—Ismail Serageldin, former VP, World Bank, Newsweek, 1995The world is awash in single serve plastic water bottles, up to 80% of which are discarded, ending up inlandfills, as litter that’s easily seen anywhere humans congregate, in oceans and other water bodies, insidethe digestive and other systems (as plastic pieces, or as chemical parts of or releases from those plastic pieces) of the entire hierarchy of sea-life, and in the atmosphere in the form of toxic gases fromincineration. At the same time, there is an ongoing and ever more serious global crisis in the availabilityof safe, clean drinking water. Additionally, there are concomitant and interdependent environmentalcrises; and social, sometimes armed, conflicts arising from obtaining the primary ingredient in the bottles – petroleum.Here are some more specific statistics, from The Container Recycling Institute Website, and links within:
Almost eight out of ten plastic water bottles end up in a landfill or incinerator. Hundreds of millions end up as litter on roads and beaches or in streams and other waterways.
The global consumption of bottled water reached 154 billion liters (41 billion gallons) in 2004, up57 percent from the 98 billion liters consumed five years earlier.
Also, here are additional jaw-dropping facts from the YouTube video,Water Disaster: plastic bottle problem, which cites, amongst other sources, The Earth Policy Institute and OneWorld.net:
Some 28, 000, 000, 000, 000 (28 BILLION) plastic water bottles are consumed in the UnitedStates ALONE per year.
 
o
1500
WATER BOTTLES PER SECOND end up as garbage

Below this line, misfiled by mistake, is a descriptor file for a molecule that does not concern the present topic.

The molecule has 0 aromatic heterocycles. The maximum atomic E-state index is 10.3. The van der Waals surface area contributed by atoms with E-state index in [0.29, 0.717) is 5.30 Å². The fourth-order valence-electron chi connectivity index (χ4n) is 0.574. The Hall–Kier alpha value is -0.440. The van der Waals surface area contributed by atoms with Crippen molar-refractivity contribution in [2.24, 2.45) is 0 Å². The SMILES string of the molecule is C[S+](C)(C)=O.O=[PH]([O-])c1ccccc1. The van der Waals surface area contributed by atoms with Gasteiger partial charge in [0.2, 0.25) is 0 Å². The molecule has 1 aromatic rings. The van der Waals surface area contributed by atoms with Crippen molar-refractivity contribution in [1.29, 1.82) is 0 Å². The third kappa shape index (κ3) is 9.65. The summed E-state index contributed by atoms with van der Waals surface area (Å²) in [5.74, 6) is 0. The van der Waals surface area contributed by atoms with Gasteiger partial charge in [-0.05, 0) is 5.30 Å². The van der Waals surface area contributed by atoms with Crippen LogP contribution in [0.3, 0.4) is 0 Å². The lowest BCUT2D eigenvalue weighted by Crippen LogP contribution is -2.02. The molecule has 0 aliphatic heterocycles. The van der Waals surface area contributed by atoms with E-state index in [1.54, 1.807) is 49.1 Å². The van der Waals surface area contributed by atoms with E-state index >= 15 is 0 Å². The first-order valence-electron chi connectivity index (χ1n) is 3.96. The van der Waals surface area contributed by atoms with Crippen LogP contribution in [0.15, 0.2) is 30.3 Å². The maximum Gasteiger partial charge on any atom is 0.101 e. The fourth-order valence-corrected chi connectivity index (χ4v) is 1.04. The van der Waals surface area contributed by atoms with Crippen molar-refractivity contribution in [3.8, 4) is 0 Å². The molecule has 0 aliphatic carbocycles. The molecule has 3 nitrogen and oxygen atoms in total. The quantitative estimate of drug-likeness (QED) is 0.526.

o
17,000,000 barrels of oil are required for those 28 Billion bottles EACH YEAR. That’senough oil to fuel about 100,000 cars for a year.
o
2,500,000 tons of CO2 are produced each year to make those bottles
o
$100, 000, 000, 000 (100 BILLION DOLLARS) per year are spent on bottled water 
o
Research shows that for a fraction of the $100 Billion, everyone on the planet could havesafe drinking water and proper sanitation.
Simply put, the global addiction to bottled water must stop. It is unsustainable!
We at Camp Arifjan and other military posts in Kuwait and Southwest Asia are adding to this horrific problem, in direct contradiction to the US Army mission of incorporating sustainability into all aspects of  planning and operations:“Sustainability connects our activities today to those of tomorrow with sound business andenvironmental practices. We have learned over the past decades that simply complyingwith environmental regulations will not ensure that we will be able to sustain our mission.We must strive to become systems thinkers if we are to benefit from the interrelationshipsof the
triple bottom line
of sustainability: mission, environment, and community. To sustainthe future Army we must implement effective policies and practices that safeguard theenvironment and our quality of life in a manner that our nation expects of us.”
1
Following is an Adaptive Management Plan for dramatically reducing the volume of plastic water  bottles used at Camp Arifjan, and for instituting a recycling program for the bottles that remain as part of the mix of drinking water delivery methods.
1
US Army Environmental Command (1 October 2004). The Army Strategy For The Environment: Sustain The Mission, SecureThe Future. Retrieved on 17 February 2011fromwww.asaie.